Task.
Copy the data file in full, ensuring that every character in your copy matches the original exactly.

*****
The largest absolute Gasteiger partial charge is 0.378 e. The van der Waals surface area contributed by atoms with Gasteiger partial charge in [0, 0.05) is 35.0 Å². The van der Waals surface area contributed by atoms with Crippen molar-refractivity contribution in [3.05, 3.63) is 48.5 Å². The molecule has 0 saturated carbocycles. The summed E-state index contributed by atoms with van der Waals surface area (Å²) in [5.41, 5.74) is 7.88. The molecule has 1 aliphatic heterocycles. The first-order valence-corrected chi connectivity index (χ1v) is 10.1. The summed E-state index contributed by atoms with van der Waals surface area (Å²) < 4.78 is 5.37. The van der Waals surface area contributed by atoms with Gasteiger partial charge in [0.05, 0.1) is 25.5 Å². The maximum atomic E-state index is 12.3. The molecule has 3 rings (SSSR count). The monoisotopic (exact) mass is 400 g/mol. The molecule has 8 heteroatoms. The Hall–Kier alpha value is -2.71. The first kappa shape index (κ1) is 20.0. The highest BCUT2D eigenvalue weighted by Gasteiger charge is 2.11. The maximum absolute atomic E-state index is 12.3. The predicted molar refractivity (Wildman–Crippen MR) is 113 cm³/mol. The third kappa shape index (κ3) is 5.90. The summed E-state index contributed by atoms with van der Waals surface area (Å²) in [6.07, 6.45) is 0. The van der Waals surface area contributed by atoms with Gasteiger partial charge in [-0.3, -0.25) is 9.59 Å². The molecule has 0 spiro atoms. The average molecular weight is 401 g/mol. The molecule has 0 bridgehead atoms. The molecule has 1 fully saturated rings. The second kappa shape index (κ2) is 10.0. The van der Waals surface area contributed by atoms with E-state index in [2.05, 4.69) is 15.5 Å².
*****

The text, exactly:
The largest absolute Gasteiger partial charge is 0.378 e. The van der Waals surface area contributed by atoms with Gasteiger partial charge in [0, 0.05) is 35.0 Å². The van der Waals surface area contributed by atoms with Crippen molar-refractivity contribution in [3.05, 3.63) is 48.5 Å². The molecule has 0 saturated carbocycles. The summed E-state index contributed by atoms with van der Waals surface area (Å²) in [5.41, 5.74) is 7.88. The molecule has 1 aliphatic heterocycles. The first-order valence-corrected chi connectivity index (χ1v) is 10.1. The summed E-state index contributed by atoms with van der Waals surface area (Å²) < 4.78 is 5.37. The van der Waals surface area contributed by atoms with Gasteiger partial charge in [0.05, 0.1) is 25.5 Å². The maximum atomic E-state index is 12.3. The molecule has 3 rings (SSSR count). The monoisotopic (exact) mass is 400 g/mol. The molecule has 8 heteroatoms. The Hall–Kier alpha value is -2.71. The first kappa shape index (κ1) is 20.0. The highest BCUT2D eigenvalue weighted by Gasteiger charge is 2.11. The maximum absolute atomic E-state index is 12.3. The predicted molar refractivity (Wildman–Crippen MR) is 113 cm³/mol. The third kappa shape index (κ3) is 5.90. The summed E-state index contributed by atoms with van der Waals surface area (Å²) in [6.07, 6.45) is 0. The van der Waals surface area contributed by atoms with Gasteiger partial charge in [-0.3, -0.25) is 9.59 Å². The molecule has 0 spiro atoms. The average molecular weight is 401 g/mol. The molecule has 0 bridgehead atoms. The molecule has 1 fully saturated rings. The second kappa shape index (κ2) is 10.0. The van der Waals surface area contributed by atoms with E-state index in [2.05, 4.69) is 15.5 Å².